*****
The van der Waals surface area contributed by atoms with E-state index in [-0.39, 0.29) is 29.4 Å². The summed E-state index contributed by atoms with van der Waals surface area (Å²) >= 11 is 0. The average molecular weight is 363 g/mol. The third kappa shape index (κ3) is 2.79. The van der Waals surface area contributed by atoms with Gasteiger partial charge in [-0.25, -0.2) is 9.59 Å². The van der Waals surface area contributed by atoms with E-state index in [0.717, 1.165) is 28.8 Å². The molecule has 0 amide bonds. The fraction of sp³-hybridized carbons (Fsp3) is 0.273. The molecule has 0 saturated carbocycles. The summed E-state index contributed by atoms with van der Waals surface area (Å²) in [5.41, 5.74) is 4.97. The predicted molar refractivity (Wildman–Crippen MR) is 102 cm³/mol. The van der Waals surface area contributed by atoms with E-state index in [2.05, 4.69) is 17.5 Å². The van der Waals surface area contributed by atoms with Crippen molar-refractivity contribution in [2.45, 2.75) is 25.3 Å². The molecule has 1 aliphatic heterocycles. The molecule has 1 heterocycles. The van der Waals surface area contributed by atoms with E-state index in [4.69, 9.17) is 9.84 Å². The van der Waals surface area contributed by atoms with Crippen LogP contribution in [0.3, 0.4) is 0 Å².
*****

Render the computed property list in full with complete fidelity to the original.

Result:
The van der Waals surface area contributed by atoms with E-state index in [-0.39, 0.29) is 29.4 Å². The summed E-state index contributed by atoms with van der Waals surface area (Å²) >= 11 is 0. The average molecular weight is 363 g/mol. The third kappa shape index (κ3) is 2.79. The van der Waals surface area contributed by atoms with Gasteiger partial charge in [-0.25, -0.2) is 9.59 Å². The van der Waals surface area contributed by atoms with E-state index in [0.717, 1.165) is 28.8 Å². The molecule has 0 amide bonds. The fraction of sp³-hybridized carbons (Fsp3) is 0.273. The molecule has 0 saturated carbocycles. The summed E-state index contributed by atoms with van der Waals surface area (Å²) in [5.41, 5.74) is 4.97. The predicted molar refractivity (Wildman–Crippen MR) is 102 cm³/mol. The van der Waals surface area contributed by atoms with E-state index in [2.05, 4.69) is 17.5 Å². The van der Waals surface area contributed by atoms with Crippen molar-refractivity contribution in [2.45, 2.75) is 25.3 Å². The molecule has 1 aliphatic heterocycles. The molecule has 1 heterocycles. The van der Waals surface area contributed by atoms with E-state index in [4.69, 9.17) is 9.84 Å². The van der Waals surface area contributed by atoms with Crippen LogP contribution in [0.3, 0.4) is 0 Å².